insightful in-depth reviews

17, Oct 2012
Melanie Julian as Jesse James

Jesse James in vaudeville

by Steve Cohen
The Cultural Critic

The Assassination of Jesse James. EgoPo Classic Theater, 2012


American theater in the 19th Century included many genres, among them Shakespeare, minstrelsy, vaudeville, melodrama and Wild West shows. Philadelphia and New York saw the classics interpreted by Edwin Forrest and Edwin Booth, but the hinterlands favored more modest diversions.

EgoPo’s The Assassination of Jesse James is based on an itinerant entertainment about the notorious bank robber that played in the 1880s, mostly in humble South and Midwest establishments, including saloons. Director Brenna Geffers built this show from some of those scripts as well as dime novels, folk songs and contemporary newspaper stories about James and his gang.

James became a folk legend during the 1870s and even more so after he was shot in the back by Robert Ford in 1882 at the age of 34. His legacy was romanticized in songs, novels and plays like this one. He was depicted as a latter-day Robin Hood, standing up against corporations in defense of the small farmer (although there’s no evidence that his gang shared its loot with anyone).

What we see is a melodrama from the viewpoint of James sympathizers, meant to please audiences who were partial to his cause. James is portrayed as intelligent, fearless and generous. A song lyric contends, “He stole from the rich and he gave to the poor/ He’d a hand and a heart and a brain.”

EgoPo’s production should fascinate even a novice, but familiarity with James’s story will enhance your enjoyment of the show. Nineteenth-Century audiences, of course, were intimately aware of the details and they had strong emotional involvement. Today it’s fun to observe how its words and actions pander to those sentiments.

James came from a region of Missouri known as “Little Dixie.” His county had more slaveholders than any other part of that border state. During the Civil War, a 16-year-old Jesse James fought as a guerilla warrior against Union troops. After the war, the federal and state governments freed Missouri’s slaves and excluded former Confederates from voting, serving on juries or preaching from church pulpits. This measure embittered many Missourians against the Republican presidency of Ulysses Grant, and against big business and banks.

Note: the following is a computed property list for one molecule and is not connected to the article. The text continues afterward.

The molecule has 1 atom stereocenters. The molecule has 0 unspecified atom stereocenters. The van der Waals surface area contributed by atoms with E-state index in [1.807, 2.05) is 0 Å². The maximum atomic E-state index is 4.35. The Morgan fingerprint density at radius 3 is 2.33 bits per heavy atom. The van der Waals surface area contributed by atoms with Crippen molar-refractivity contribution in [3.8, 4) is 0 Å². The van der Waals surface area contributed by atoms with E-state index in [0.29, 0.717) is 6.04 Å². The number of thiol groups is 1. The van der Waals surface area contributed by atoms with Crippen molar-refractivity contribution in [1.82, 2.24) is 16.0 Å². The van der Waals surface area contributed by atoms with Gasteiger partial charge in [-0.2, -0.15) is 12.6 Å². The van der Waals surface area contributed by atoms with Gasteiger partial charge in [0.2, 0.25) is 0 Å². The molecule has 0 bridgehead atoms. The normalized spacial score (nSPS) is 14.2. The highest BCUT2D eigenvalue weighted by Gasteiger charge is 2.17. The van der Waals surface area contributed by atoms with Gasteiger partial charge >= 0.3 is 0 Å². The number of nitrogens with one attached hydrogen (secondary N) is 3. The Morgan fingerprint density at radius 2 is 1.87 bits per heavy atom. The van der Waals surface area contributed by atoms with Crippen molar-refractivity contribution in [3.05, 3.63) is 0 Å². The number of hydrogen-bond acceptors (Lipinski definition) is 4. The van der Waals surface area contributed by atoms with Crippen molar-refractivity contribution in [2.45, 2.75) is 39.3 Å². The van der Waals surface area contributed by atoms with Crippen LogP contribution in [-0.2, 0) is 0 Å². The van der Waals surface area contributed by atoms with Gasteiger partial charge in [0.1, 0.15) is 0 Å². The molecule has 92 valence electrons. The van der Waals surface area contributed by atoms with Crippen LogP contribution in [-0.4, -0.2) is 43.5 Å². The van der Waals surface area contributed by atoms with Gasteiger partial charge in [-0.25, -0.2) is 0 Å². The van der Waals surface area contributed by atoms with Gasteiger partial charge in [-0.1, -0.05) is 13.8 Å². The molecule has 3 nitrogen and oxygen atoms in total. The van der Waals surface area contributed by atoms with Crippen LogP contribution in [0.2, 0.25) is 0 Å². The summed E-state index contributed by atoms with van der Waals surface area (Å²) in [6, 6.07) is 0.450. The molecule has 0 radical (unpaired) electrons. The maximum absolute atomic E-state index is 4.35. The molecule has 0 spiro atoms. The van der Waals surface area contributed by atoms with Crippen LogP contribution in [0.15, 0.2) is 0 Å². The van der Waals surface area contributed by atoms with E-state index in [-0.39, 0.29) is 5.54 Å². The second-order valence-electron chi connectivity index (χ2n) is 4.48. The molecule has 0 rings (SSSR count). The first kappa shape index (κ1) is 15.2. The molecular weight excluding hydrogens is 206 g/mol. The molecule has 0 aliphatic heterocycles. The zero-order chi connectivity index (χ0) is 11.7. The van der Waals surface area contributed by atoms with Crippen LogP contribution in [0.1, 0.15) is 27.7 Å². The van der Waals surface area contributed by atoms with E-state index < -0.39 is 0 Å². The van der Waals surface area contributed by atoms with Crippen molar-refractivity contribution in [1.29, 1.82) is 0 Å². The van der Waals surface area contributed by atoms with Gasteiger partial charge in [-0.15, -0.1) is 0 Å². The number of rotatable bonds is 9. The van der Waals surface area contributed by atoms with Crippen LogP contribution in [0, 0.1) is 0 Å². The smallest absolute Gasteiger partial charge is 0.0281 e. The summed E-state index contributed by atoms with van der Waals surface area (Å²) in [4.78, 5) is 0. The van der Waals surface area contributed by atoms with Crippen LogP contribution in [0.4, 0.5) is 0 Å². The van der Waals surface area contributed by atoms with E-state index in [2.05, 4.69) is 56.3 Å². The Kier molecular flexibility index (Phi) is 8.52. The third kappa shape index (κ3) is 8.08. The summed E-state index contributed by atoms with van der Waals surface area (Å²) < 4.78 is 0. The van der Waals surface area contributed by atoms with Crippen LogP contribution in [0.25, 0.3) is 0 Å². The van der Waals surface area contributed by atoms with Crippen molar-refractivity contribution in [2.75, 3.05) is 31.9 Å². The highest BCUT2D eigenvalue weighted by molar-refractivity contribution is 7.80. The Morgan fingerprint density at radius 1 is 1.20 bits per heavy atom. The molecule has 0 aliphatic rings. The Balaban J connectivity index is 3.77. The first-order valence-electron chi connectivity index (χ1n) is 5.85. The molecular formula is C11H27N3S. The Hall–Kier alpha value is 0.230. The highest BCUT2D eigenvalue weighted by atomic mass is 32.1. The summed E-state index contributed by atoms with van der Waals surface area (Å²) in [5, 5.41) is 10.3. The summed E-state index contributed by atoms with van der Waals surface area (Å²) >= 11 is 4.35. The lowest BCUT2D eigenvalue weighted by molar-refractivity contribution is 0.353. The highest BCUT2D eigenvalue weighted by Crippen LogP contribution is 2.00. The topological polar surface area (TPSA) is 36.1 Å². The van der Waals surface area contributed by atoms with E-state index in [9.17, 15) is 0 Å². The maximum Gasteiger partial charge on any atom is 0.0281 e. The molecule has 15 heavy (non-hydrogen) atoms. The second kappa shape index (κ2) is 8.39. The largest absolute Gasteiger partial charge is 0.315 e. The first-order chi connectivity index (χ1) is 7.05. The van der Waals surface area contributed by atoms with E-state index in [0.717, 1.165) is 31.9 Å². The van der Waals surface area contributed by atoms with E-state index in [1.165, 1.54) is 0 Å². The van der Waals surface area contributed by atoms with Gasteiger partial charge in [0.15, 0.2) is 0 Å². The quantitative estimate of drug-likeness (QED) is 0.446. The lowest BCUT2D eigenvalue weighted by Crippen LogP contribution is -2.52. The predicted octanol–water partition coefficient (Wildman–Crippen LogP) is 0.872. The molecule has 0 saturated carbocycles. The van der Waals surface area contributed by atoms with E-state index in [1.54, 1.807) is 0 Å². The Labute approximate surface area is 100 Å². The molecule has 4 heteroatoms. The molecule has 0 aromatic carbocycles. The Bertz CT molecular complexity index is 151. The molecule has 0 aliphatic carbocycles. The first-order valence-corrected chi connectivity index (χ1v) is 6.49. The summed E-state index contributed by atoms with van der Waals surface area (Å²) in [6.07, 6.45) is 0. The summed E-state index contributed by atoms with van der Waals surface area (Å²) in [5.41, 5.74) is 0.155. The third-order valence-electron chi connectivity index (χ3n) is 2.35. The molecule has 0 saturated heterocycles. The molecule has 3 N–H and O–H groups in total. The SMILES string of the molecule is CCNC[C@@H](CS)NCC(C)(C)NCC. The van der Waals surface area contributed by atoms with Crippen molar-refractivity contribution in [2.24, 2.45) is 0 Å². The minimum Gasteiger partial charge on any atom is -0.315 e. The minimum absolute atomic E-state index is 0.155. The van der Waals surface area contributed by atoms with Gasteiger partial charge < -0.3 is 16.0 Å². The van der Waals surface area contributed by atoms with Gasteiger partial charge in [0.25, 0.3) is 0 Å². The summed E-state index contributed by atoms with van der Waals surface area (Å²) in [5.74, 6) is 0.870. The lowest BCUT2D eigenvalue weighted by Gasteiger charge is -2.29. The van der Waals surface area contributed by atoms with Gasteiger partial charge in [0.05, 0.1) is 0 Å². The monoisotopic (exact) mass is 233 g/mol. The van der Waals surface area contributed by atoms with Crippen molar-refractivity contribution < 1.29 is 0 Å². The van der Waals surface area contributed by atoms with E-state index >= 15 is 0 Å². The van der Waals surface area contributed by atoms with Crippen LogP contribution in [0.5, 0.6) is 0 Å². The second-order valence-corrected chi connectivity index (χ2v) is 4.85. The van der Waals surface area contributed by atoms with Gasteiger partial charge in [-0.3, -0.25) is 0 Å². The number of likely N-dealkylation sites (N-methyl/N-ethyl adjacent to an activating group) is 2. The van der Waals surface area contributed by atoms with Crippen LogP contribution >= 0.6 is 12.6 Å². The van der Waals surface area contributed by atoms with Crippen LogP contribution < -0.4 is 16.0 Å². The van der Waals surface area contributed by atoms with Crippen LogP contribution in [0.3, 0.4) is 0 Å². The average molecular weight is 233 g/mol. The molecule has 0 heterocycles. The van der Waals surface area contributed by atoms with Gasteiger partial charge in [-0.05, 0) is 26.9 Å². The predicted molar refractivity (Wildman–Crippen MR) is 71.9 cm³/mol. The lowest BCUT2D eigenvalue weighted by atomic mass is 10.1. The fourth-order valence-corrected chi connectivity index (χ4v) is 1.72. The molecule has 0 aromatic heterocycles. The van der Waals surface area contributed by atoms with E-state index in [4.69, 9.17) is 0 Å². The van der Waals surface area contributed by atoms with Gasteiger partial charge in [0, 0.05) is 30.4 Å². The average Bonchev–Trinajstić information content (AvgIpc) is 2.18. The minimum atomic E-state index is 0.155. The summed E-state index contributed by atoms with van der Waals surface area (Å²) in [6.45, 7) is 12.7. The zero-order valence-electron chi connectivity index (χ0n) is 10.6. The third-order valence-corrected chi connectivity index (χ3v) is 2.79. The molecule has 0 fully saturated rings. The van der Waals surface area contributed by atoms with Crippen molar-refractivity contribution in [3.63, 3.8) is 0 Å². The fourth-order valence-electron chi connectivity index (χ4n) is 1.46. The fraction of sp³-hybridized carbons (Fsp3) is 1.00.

After the war, James and his gang robbed banks, stagecoaches and trains and murdered people. James was championed as a hero by the editor of the Kansas City Times, portrayed in this play as a former Confederate cavalryman. He published letters from James denouncing Republicans and their policies: “Grant robs from the poor and gives to the rich.”

The Assassination of Jesse James is the opener in what EgoPo calls a Vaudeville Festival. It combines drama with music, but be forewarned that this vaudeville bears little resemblance to what Gene Kelly and Donald O’Connor portrayed in Singin’ in the Rain, nor to the acts introduced on TV by Ed Sullivan. It’s a predecessor.

The setting (by Doug Greene) replicates one of the dime museums popular at that time, displaying guns, paintings, trophies and an attractive but anachronistic early-20th Century Victrola. Sawdust covers the floor, a bar serves drinks and a sign advises, “Bang yer boots here.” Costumes by Natalia de la Torre are colorfully detailed, with a dazzling variety of frontier hats.

Director Geffers uniquely cast this play entirely with women. They inhabit their men’s parts without any mocking tone. It’s an attempt to break out of sexual stereotypes by showing women as adventurers, unconcerned about their bodies.

Melanie Julian (who impressed as Mrs. Frank last season in EgoPo’s The Diary of Anne Frank) played Jesse James with compelling self-confidence. Amanda Schoonover compellingly took two contrasting roles, as Jesse’s wife and also as a doctor who infiltrates the gang, changing costumes and personalities almost with the blink of an eye.

Kate Brennan was excellent as a Charles Ford who was torn between loyalties to his leader and to his kid brother, the assassin Robert Ford. Colleen Hughes was striking as that trembling, callow youth, and Maria Konstantinidis displayed a beautiful voice as a gang member as well as multiple victims.

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